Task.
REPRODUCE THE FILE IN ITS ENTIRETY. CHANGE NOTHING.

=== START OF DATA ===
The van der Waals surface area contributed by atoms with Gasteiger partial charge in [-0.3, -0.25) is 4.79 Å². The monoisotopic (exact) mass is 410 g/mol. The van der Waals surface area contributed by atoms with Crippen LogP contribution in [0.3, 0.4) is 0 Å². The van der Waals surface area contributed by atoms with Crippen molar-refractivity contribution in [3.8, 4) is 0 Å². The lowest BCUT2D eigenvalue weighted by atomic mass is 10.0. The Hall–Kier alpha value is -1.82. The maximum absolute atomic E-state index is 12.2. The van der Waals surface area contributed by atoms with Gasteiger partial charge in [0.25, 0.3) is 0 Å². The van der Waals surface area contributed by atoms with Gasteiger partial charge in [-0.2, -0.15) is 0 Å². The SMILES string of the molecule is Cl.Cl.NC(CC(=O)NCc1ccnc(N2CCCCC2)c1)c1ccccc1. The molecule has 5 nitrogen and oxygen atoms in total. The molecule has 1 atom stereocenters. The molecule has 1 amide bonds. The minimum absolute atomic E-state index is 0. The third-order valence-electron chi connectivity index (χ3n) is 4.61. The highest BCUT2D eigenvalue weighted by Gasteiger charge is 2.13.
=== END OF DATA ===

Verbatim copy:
The van der Waals surface area contributed by atoms with Gasteiger partial charge in [-0.3, -0.25) is 4.79 Å². The monoisotopic (exact) mass is 410 g/mol. The van der Waals surface area contributed by atoms with Crippen LogP contribution in [0.3, 0.4) is 0 Å². The van der Waals surface area contributed by atoms with Crippen molar-refractivity contribution in [3.8, 4) is 0 Å². The lowest BCUT2D eigenvalue weighted by atomic mass is 10.0. The Hall–Kier alpha value is -1.82. The maximum absolute atomic E-state index is 12.2. The van der Waals surface area contributed by atoms with Gasteiger partial charge in [0.25, 0.3) is 0 Å². The van der Waals surface area contributed by atoms with Gasteiger partial charge in [-0.2, -0.15) is 0 Å². The SMILES string of the molecule is Cl.Cl.NC(CC(=O)NCc1ccnc(N2CCCCC2)c1)c1ccccc1. The molecule has 5 nitrogen and oxygen atoms in total. The molecule has 1 atom stereocenters. The molecule has 1 amide bonds. The minimum absolute atomic E-state index is 0. The third-order valence-electron chi connectivity index (χ3n) is 4.61. The highest BCUT2D eigenvalue weighted by Gasteiger charge is 2.13.